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Archibald Cox: Conscience of a Nation

By Ken Gormley


Archibald Cox.gifArchibald Cox is a biography of a gifted lawyer who retained his principles in Washington, D.C.

585 pages
Addison Wesley (1997)


Reviewed by: Stephen F. Rohde

Among the most grim events that have collectively come to be known as Watergate, the Saturday Night Massacre on October 20, 1973, will be remembered as the beginning of the end of the presidency of Richard M. Nixon. When Special Prosecutor Archibald Cox issued a subpoena seeking nine Oval Office tape recordings, Nixon became so outraged that Cox was exercising the independence Nixon had so publicly guaranteed him that Nixon ordered Attorney General Elliot Richardson to fire Cox. Unwilling to violate the terms under which he had appointed Cox, Richardson resigned rather than comply. After Assistant Attorney General William Ruckelshaus likewise resigned, Solicitor General Robert Bork fired Cox.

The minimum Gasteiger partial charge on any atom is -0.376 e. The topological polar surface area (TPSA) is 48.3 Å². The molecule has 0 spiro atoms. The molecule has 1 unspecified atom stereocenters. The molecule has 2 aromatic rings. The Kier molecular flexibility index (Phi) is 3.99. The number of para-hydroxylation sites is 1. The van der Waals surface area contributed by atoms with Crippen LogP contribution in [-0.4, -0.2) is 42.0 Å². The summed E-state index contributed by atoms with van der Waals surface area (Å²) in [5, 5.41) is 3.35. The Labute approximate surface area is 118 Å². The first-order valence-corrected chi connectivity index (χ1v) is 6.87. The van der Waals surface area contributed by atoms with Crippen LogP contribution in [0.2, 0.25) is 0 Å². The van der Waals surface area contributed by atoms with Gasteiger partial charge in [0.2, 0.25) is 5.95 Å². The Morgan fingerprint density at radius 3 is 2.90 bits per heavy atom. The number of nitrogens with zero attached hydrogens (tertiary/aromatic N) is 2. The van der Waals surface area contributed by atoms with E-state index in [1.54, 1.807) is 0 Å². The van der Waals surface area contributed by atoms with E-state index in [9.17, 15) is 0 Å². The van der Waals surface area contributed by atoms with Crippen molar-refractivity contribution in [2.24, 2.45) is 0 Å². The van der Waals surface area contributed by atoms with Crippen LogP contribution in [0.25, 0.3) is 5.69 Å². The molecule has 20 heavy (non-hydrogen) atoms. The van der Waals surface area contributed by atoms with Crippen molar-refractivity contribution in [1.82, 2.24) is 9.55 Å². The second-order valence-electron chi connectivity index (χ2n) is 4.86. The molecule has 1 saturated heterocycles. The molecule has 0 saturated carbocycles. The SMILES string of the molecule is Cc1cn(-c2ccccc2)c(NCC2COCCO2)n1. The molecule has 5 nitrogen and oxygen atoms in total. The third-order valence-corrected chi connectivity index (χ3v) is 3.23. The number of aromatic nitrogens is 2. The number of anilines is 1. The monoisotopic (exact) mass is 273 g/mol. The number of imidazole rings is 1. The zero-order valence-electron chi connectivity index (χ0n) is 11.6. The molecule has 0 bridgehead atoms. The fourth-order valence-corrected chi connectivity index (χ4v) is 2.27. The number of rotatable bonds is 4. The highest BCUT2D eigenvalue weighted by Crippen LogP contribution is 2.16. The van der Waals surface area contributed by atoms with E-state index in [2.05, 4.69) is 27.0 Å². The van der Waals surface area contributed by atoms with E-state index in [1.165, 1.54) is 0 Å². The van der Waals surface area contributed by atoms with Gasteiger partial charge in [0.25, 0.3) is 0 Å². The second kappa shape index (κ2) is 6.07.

Nixon's crass exercise of naked power was in stark contrast to the honorable display of integrity exhibited by Cox at a nationally televised press conference held earlier that day. Addressing the American people for almost an hour, Cox explained that he was not "out to get the president of the United States" but "had to try to stick by what I thought was right."; Given the oath he had taken before the Senate, Cox declared that he could not accept the president' ultimatum to forego his attempt by judicial process to obtain tapes, notes, or memoranda of presidential conversations.

The public reaction to Cox's press conference revealed widespread confidence in Cox's integrity. One writer described him as a "immy Stewart-like character." Upon learning that he had been fired, Cox issued his last statement as a special prosecutor: "Whether ours shall continue to be a government of laws and not of men is now for Congress and ultimately the American people" to decide.